Antipsychotics for fibromyalgia in adults

Link to Cochrane Libraryhttp://onlinelibrary.wiley.com/doi/10.1002/14651858.CD011804.pub2/abstract

Citation: Walitt B, Klose P, Üçeyler N, Phillips T, Häuser W. Antipsychotics for fibromyalgia in adults. Cochrane Database of Systematic Reviews 2016, Issue 6. Art. No.: CD011804. DOI: 10.1002/14651858.CD011804.pub2

Plain Language Summary

Bottom line

Quetiapine may be considered for 4 to 12 weeks to reduce pain, sleep problems, depression and anxiety in fibromyalgia patients with major depression. Potential side effects such as weight gain should be balanced against the potential benefits.

Background

People with fibromyalgia often have chronic (longer than three months) widespread pain, as well as sleep problems, problems with thinking and exhaustion. They often report severe limitations of daily functioning and poor quality of life. Therapies focus on reducing key symptoms and disability, and improving health-related quality of life. In addition, many patients with fibromyalgia suffer from depression. Medicines used to treat depression can reduce the main symptoms in some people with fibromyalgia. Quetiapine is a drug for the treatment of psychosis (an abnormal condition of the mind described as involving a loss of contact with reality), which is also licensed for the treatment of major depression in some countries.

Study characteristics

In May 2016, we searched for clinical trials in which antipsychotics were used to treat symptoms of fibromyalgia in adults. We found a total of four studies with 298 participants. We found three studies with 208 participants, which were eight and 12 weeks long and compared quetiapine, an antipsychotic, against a fake medication (placebo). One hundred and sixty-six participants were diagnosed with major depression. We also found one study comprising 90 patients that compared quetiapine to an antidepressant named amitriptyline, which is frequently used in the treatment of fibromyalgia. Five people in this study were diagnosed with major depression.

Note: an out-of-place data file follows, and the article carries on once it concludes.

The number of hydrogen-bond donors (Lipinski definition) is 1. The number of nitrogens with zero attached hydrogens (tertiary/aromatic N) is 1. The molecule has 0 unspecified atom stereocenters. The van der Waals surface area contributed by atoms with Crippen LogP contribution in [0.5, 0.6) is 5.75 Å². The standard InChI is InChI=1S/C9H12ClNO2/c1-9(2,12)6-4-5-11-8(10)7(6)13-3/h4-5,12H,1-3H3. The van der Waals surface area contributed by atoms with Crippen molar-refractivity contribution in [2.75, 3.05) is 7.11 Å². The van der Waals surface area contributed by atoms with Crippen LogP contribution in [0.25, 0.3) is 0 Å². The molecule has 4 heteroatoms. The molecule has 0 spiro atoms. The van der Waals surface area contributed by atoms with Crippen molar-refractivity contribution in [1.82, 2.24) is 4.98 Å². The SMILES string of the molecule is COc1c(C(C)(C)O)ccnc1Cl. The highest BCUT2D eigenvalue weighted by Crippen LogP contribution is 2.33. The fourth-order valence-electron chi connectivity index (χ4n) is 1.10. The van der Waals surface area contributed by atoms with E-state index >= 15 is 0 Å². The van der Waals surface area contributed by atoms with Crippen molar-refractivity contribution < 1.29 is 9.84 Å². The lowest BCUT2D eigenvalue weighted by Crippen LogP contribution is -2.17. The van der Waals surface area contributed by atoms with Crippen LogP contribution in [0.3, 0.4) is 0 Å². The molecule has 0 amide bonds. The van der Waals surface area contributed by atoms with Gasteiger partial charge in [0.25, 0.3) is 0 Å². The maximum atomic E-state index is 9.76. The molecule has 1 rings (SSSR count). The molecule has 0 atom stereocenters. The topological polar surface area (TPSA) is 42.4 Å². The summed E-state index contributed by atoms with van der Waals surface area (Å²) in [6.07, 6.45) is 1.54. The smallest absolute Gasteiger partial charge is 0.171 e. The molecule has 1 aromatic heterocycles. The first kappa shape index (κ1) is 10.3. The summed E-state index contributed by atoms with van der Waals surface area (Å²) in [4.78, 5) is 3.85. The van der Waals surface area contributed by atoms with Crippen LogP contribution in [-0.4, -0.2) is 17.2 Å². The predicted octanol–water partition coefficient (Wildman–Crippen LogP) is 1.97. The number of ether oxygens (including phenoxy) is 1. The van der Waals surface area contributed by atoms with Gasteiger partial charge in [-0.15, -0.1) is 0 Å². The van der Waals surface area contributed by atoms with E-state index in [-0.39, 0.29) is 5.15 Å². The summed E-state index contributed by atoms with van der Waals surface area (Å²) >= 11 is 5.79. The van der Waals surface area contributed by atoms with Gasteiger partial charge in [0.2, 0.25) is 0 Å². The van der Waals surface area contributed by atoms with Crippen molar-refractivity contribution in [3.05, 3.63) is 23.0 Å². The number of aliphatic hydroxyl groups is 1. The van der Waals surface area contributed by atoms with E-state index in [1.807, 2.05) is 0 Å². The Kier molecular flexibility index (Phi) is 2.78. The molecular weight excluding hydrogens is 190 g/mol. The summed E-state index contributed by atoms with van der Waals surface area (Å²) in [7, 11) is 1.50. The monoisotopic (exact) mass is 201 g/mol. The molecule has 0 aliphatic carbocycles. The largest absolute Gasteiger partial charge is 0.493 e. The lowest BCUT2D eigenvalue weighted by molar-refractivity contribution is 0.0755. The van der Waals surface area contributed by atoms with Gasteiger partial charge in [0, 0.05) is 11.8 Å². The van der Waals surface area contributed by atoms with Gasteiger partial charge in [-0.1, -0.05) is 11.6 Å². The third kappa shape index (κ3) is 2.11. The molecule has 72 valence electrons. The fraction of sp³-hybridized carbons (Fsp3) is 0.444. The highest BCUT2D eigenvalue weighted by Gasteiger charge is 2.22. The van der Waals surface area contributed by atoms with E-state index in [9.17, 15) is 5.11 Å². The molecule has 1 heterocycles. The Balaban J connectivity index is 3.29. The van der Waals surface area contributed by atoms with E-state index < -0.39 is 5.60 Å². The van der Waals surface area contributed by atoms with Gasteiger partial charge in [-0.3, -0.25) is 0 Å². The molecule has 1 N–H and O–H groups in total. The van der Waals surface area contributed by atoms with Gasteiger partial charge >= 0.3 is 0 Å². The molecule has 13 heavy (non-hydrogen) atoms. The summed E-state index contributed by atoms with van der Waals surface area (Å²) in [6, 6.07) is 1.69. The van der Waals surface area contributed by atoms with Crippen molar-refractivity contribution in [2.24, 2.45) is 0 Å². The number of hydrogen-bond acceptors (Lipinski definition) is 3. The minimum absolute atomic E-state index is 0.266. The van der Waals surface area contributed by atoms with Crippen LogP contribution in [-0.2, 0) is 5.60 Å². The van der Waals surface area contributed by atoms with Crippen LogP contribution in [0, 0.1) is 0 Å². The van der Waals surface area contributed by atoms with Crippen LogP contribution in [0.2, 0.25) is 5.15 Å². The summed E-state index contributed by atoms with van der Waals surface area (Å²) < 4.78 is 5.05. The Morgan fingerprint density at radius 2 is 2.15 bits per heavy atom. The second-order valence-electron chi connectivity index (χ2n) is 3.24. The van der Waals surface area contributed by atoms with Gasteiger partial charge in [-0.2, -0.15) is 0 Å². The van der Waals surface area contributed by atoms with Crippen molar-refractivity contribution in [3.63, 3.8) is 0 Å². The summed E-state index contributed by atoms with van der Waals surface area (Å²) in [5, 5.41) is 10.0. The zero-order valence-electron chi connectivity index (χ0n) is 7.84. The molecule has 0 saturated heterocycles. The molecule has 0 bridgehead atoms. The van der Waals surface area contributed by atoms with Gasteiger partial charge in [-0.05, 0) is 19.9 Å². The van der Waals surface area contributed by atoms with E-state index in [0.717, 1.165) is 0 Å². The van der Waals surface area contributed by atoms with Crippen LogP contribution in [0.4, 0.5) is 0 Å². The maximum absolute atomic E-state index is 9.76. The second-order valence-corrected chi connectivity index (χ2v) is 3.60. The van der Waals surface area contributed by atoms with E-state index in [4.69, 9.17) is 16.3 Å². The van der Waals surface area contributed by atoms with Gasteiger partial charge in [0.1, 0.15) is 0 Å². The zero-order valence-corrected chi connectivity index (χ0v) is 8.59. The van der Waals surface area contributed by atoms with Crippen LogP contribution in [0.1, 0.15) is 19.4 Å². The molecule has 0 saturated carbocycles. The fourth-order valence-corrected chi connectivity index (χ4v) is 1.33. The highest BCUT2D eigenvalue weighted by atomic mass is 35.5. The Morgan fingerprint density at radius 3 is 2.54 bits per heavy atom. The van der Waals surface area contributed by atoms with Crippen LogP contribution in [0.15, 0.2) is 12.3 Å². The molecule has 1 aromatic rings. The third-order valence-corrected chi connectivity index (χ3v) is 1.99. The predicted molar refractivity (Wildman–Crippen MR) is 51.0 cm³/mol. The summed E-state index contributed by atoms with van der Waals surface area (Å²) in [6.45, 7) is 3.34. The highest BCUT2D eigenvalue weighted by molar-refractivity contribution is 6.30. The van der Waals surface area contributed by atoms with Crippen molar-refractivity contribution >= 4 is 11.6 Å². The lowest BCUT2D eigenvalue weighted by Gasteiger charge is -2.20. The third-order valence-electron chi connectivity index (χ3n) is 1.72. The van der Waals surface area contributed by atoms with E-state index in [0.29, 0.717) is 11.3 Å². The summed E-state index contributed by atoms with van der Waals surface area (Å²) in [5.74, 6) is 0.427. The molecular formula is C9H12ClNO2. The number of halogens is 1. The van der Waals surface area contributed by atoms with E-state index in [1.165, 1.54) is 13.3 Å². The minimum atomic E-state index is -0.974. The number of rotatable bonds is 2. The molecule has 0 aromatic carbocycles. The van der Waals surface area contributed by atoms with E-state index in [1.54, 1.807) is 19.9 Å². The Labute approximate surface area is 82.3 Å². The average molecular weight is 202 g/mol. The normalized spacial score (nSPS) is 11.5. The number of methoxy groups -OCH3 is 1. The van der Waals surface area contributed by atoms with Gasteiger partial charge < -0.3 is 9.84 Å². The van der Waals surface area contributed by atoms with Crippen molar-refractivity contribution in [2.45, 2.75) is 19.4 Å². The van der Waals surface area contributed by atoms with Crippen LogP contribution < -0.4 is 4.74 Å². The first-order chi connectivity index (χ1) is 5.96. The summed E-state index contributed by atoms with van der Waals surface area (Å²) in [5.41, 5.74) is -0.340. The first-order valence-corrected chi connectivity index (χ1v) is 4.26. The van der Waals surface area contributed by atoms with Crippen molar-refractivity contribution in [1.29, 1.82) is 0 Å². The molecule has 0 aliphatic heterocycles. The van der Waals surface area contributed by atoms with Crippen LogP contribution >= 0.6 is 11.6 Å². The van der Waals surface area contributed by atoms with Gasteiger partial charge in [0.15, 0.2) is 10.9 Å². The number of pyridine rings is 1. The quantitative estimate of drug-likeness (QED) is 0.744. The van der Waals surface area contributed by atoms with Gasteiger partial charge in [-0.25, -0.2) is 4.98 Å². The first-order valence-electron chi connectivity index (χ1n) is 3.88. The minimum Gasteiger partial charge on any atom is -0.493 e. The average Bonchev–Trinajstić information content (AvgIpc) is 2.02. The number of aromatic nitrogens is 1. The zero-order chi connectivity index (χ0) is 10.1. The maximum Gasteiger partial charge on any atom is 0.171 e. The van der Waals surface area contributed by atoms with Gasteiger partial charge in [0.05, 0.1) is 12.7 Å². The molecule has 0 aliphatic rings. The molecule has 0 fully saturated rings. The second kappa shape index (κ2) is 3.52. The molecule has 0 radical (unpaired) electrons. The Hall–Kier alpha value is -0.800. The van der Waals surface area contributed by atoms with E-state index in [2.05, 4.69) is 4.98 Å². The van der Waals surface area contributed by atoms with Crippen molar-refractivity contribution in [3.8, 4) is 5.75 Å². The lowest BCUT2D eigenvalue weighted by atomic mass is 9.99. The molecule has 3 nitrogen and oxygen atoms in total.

Key results and quality of the evidence

Quetiapine was not better than a fake medication in achieving a pain reduction of 50% or more (very low quality evidence). Quetiapine was better than the fake medication in achieving a pain reduction of 30% or more, reducing sleep problems, and improving depressed mood and anxiety (very low quality evidence). Quetiapine was better than the fake medication in improving health-related quality of life. Fewer participants dropped out of the trial due to lack of efficacy with quetiapine than with fake medication (very low quality evidence). There was no difference in tolerability and safety between quetiapine and a fake medication (very low quality evidence). For some people, quetiapine led to substantial weight gain and somnolence (sleepiness).